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WHEN I PLAYED on the University of Vermont (UVM) baseball team during my brief college career in the 1970s, Centennial Field was in ragged condition. The playing field was rutted and muddy most of the time, and the old grandstand was slowly falling to pieces, posing something of a health hazard to those who strolled by. Baseball in Vermont was at a low ebb; there was no professional team nor any real interest in the mediocre university squad, which had been downgraded from the varsity level. To call the crowds sparse would be an overstatement – the rickety stands were often empty when we took the field.

So it was a joy to return to this small baseball jewel in Burlington, on the shores of Lake Champlain, after a 30-year hiatus and find a nearly full house rooting for the Lake Monsters, the wonderfully named team that brings Class A Minor League Baseball to Vermont each summer. The turnaround is fantastic. The field itself is gorgeous, thanks in part to a new drainage system that’s strong enough to stand up to Vermont’s notorious mud season, and the historic stands have been fixed up without being altered or replaced, giving the field, which opened in 1906, a classic presence. The outfield walls – where I once banged a triple, my only extra-base hit in college – are filled with freshly painted advertisements for local businesses that want to be associated with the minor leagues and UVM baseball, once again a varsity sport.

Credit the revival of Minor League Baseball -- sparked in part by the movie Bull Durham and in part by the enduring charm of the game itself -- for the transformation and preservation of Centennial Field, one of the oldest parks still in use today, and for the construction of dozens of new baseball stadiums in midsize and smaller cities. Even as the major leagues are booming, garnering record attendance and television revenues, so are the minor leagues, whose fans are flocking to see their local favorites in ever-increasing numbers. The precision of the minor leagues’ play does not match that of the major leagues, but the passion does. And it doesn’t hurt that a night at a minor-league park costs far less than a trip to Yankee Stadium, Fenway Park, or any other major-league venue.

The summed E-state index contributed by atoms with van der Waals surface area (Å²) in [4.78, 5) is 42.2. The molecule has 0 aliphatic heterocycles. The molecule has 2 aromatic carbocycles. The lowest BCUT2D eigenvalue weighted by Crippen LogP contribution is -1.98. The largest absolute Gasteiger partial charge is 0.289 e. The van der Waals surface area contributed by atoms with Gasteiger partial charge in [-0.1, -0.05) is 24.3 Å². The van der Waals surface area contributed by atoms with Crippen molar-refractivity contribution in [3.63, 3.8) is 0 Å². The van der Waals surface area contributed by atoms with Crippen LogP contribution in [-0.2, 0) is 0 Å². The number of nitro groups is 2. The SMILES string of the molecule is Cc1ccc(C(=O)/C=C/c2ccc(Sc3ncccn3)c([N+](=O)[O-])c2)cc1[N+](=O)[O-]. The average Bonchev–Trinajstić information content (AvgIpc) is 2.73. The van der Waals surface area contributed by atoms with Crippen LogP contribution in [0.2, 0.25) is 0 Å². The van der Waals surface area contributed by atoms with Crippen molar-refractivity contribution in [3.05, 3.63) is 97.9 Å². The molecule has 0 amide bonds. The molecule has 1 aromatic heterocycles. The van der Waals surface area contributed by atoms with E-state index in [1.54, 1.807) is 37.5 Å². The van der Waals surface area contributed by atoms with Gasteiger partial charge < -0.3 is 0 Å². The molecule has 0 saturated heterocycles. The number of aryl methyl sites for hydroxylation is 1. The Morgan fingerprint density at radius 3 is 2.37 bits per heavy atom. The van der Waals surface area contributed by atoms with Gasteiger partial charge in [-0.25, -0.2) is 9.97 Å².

“Minor League Baseball is one of the most popular attractions in America right now. Last year, it drew more than 45 million fans throughout the country, and I think a lot of it has to do with affordability,” says C.J. Knudsen, general manager of the Lake Monsters. “It’s tradition, it’s our history, and it’s fun to come out to the ballpark. You spend five bucks for a kid’s ticket and you catch a baseball game, and you’re guaranteed to get an autograph or a high five from one of the players. In our case, we’re fulfilling the needs of baseball fans in Vermont, upstate New York, and parts of Canada. The support is amazing.”

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Minor-league games have something of a carnival atmosphere: Team mascots work the crowd and entertain with between-innings shenanigans such as sack races, dancing contests, hula-hoop games, and sing-alongs. But the family-oriented frivolity masks the serious nature of the competition. This is where would-be major leaguers must prove themselves against others who may be just as good. The players with something special, with nearly superhuman skills and dedication, may move up and win multimillion-dollar contracts, but most will fall by the wayside, forced to start looking for a more conventional career after having spent several years chasing an elusive goal.

“The pressure they face is unbelievable, especially for the rookies in their first year of professional baseball,” says Knudsen, whose job duties have included filling ketchup dispensers and making sure the aging clubhouse is skunk-free. “They need to understand that this is their job, not a high school or college team. If they don’t perform well, they’re going to get fired. Everyone is trying to reach the majors, so the competition can get pretty fierce.”